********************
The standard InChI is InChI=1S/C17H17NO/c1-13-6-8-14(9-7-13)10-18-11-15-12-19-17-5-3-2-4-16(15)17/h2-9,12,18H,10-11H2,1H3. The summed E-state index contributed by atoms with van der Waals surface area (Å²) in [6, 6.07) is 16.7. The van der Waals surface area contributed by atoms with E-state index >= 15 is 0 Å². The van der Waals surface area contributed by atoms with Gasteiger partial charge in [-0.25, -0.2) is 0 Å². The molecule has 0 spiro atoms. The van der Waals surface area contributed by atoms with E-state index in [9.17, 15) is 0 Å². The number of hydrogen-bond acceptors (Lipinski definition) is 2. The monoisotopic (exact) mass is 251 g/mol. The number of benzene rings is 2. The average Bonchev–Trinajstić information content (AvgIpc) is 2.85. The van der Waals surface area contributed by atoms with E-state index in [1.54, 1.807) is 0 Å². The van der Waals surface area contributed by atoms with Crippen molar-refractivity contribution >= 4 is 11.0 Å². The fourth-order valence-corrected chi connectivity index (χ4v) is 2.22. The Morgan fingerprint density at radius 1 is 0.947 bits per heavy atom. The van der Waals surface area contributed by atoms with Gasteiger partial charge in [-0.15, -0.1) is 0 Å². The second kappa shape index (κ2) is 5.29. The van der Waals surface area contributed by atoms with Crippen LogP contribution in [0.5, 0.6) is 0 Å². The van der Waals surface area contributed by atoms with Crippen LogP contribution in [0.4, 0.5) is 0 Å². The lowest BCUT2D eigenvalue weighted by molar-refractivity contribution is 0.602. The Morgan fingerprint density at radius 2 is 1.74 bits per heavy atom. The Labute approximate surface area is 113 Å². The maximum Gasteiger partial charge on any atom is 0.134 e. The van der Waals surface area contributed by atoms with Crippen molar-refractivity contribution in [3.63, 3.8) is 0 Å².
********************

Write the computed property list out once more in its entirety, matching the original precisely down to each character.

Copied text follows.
The standard InChI is InChI=1S/C17H17NO/c1-13-6-8-14(9-7-13)10-18-11-15-12-19-17-5-3-2-4-16(15)17/h2-9,12,18H,10-11H2,1H3. The summed E-state index contributed by atoms with van der Waals surface area (Å²) in [6, 6.07) is 16.7. The van der Waals surface area contributed by atoms with E-state index >= 15 is 0 Å². The van der Waals surface area contributed by atoms with Gasteiger partial charge in [-0.25, -0.2) is 0 Å². The molecule has 0 spiro atoms. The van der Waals surface area contributed by atoms with E-state index in [9.17, 15) is 0 Å². The number of hydrogen-bond acceptors (Lipinski definition) is 2. The monoisotopic (exact) mass is 251 g/mol. The number of benzene rings is 2. The average Bonchev–Trinajstić information content (AvgIpc) is 2.85. The van der Waals surface area contributed by atoms with E-state index in [1.54, 1.807) is 0 Å². The van der Waals surface area contributed by atoms with Crippen molar-refractivity contribution >= 4 is 11.0 Å². The fourth-order valence-corrected chi connectivity index (χ4v) is 2.22. The Morgan fingerprint density at radius 1 is 0.947 bits per heavy atom. The van der Waals surface area contributed by atoms with Gasteiger partial charge in [-0.15, -0.1) is 0 Å². The second kappa shape index (κ2) is 5.29. The van der Waals surface area contributed by atoms with Crippen LogP contribution in [0.5, 0.6) is 0 Å². The van der Waals surface area contributed by atoms with Crippen LogP contribution in [0.4, 0.5) is 0 Å². The lowest BCUT2D eigenvalue weighted by molar-refractivity contribution is 0.602. The Morgan fingerprint density at radius 2 is 1.74 bits per heavy atom. The Labute approximate surface area is 113 Å². The maximum Gasteiger partial charge on any atom is 0.134 e. The van der Waals surface area contributed by atoms with Crippen molar-refractivity contribution in [3.63, 3.8) is 0 Å².